No Racism in SciFi - Until Now
It's official - there is now an organization to promote racism in scifi purchases. The link goes to the Carl Brandon society, which is apparently dedicated to documenting blackness in science fiction. It offers affirmative action scholarships to "people of color" aspiring to be scifi writers and also hands out a yearly award for best scifi book penned by a person of color.
Race-equality advocates really have descended into self-parody if they think science fiction is a community that needs fixing. From an article about race in scifi in the Boston Globe:
It's an area of fiction that has allowed writers to tackle sensitive issues of race and culture.
"It has always been the safe genre to talk about those issues," Harry says, "or it had been for years until there was a lot more tolerance for bringing those things up in the mainstream."
Another portion of the article has a black fan - the only black attendee at Readercon last year - saying "They're the most accepting group of folks I've ever been with."
That's basically my impression too. There are certainly some issues to discuss with regard to scifi and feminism. Though, for the record, I'm in the camp that believes that the genre as a whole has always been quite accepting of feminist viewpoints - at least since Harlan Ellison started calling it "speculative fiction" in the 60s - even if some of the more prominent writers in the genre (Arthur C. Clarke, Isaac Asimov and Robert A. Heinlein - i.e. the "big three" - spring to mind here) were pretty clearly misogynist. (I realize that will be controversial with regard to Heinlein; I stand by my statement.) But racially intolerant? Simply put - never. I can't speak for the pulps (the one book I read by Edgar Rice Burroughs was, I admit, quite racist - one of the reasons I never gave him a second read), but I can't recall ever thinking that I was in the presence of racial bias in a science fiction book written from the golden age (the 50s) on. Quite the contrary, in fact, I would argue that science fiction was always on the forefront in fighting racism. We're all well aware that the first interracial kiss on American TV was on Star Trek, but that's just scratching the surface. Misogynist though I think he probably was, Heinlein, for example, was no racist, and was in fact fond of pulling the Cosby tactic of waiting until halfway through the novel to let slip that the protagonist is, in fact, a person of color. It's never a big issue in his books, but it is a sly way of asserting racial equality and challenging his readers on their mental assumptions. And as for Chip Delaney, it was years before I realized he was black just because in all the editorials I read by various other authors discussing their friendships with him, no one ever thought to mention it. It wasn't until I read literary criticism of his work that his race suddenly mattered - and that, I assume, only because literary critics are unfortunately trained to think in these terms (I know, having an undergraduate degree in LitCrit myself).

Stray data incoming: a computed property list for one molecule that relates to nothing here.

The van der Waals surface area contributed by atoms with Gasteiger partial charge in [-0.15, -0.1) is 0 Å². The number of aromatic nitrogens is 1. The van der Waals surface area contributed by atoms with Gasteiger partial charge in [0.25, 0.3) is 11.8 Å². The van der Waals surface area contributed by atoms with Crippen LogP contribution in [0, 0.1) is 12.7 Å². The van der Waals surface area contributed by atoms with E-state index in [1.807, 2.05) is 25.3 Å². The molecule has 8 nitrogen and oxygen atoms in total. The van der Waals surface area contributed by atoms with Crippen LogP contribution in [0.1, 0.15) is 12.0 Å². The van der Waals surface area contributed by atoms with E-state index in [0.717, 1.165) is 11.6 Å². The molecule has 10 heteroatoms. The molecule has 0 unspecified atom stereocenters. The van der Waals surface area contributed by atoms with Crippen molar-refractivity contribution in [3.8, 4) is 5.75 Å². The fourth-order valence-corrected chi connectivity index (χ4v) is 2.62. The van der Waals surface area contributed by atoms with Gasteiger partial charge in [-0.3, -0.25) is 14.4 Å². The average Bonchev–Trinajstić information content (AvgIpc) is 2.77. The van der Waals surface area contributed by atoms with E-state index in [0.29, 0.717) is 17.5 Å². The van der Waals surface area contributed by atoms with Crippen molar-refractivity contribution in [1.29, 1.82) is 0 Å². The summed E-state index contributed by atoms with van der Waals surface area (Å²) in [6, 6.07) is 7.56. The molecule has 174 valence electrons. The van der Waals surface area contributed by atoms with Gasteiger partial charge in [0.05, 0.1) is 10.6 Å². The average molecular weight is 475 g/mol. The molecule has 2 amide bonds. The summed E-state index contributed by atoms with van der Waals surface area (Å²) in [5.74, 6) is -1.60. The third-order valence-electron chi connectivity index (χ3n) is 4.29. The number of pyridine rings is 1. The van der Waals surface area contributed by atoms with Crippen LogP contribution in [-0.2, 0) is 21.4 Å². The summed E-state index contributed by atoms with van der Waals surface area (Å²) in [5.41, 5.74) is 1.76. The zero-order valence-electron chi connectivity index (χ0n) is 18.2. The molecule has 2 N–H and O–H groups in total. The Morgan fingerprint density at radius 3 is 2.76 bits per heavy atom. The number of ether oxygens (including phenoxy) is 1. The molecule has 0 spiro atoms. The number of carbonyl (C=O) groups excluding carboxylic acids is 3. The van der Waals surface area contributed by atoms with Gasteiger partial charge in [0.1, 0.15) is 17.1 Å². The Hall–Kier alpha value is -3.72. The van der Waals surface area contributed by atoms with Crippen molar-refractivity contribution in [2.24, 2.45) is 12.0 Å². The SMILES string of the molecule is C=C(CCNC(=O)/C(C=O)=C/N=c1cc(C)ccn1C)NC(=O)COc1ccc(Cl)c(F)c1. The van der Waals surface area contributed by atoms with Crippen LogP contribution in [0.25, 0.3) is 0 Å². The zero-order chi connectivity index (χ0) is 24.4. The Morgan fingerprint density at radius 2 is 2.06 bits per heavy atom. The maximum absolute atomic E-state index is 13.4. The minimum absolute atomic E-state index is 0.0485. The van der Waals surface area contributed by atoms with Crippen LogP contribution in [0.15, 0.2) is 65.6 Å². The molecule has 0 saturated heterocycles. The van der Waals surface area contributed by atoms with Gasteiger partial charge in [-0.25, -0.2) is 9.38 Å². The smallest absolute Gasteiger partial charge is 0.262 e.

No - there is little, if any, racism in scifi. So of course it had to be introduced. Such is the sad state of liberation movements in the US these days: where there are no enemies, it is necessary to invent them. And that is just what the Carl Brandon society - along with the spate of LitCrit and literary anthologies of "colored" science fiction that have begun to spring up in recent years - are up to.
Thanks, guys. See a good thing, and ruin it.
It's things like this that remind one that many purported liberation movements have no such goal as liberation in mind. Rather, they exist to perpetuate the problem, like scratching at an itch, just because it gives them something to do. Science fiction doesn't need a group dedicated to discussing race issues and pushing books by authors of color. Authors of color do just fine in this genre, because this genre is in general tolerant and colorblind. Sucks to see us now having our consciouness raised way back down to the dark ages.